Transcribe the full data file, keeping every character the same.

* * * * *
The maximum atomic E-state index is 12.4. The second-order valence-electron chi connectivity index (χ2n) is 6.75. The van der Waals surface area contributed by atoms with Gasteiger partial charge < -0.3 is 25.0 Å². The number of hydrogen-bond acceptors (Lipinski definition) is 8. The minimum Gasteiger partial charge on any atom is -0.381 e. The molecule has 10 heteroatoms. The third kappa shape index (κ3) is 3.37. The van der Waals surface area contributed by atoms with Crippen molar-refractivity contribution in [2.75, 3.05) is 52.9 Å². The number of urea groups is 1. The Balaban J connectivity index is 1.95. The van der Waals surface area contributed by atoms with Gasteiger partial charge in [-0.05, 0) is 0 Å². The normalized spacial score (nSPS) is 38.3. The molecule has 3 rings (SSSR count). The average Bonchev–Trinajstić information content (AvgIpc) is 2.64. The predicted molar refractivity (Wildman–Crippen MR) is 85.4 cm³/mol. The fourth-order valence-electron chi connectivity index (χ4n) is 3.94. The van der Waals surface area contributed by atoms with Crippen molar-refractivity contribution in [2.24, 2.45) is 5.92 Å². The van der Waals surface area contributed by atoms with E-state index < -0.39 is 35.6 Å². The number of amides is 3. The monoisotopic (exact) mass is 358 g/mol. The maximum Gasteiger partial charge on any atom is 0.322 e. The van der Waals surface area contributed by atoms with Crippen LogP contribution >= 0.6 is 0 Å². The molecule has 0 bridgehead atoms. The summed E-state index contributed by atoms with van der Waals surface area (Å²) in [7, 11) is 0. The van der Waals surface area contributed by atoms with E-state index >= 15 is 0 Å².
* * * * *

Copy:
The maximum atomic E-state index is 12.4. The second-order valence-electron chi connectivity index (χ2n) is 6.75. The van der Waals surface area contributed by atoms with Gasteiger partial charge < -0.3 is 25.0 Å². The number of hydrogen-bond acceptors (Lipinski definition) is 8. The minimum Gasteiger partial charge on any atom is -0.381 e. The molecule has 10 heteroatoms. The third kappa shape index (κ3) is 3.37. The van der Waals surface area contributed by atoms with Crippen molar-refractivity contribution in [2.75, 3.05) is 52.9 Å². The number of urea groups is 1. The Balaban J connectivity index is 1.95. The van der Waals surface area contributed by atoms with Gasteiger partial charge in [-0.05, 0) is 0 Å². The normalized spacial score (nSPS) is 38.3. The molecule has 3 rings (SSSR count). The average Bonchev–Trinajstić information content (AvgIpc) is 2.64. The predicted molar refractivity (Wildman–Crippen MR) is 85.4 cm³/mol. The fourth-order valence-electron chi connectivity index (χ4n) is 3.94. The van der Waals surface area contributed by atoms with Crippen molar-refractivity contribution in [2.24, 2.45) is 5.92 Å². The van der Waals surface area contributed by atoms with E-state index < -0.39 is 35.6 Å². The number of amides is 3. The monoisotopic (exact) mass is 358 g/mol. The maximum Gasteiger partial charge on any atom is 0.322 e. The van der Waals surface area contributed by atoms with Crippen LogP contribution >= 0.6 is 0 Å². The molecule has 0 bridgehead atoms. The summed E-state index contributed by atoms with van der Waals surface area (Å²) in [7, 11) is 0. The van der Waals surface area contributed by atoms with E-state index >= 15 is 0 Å².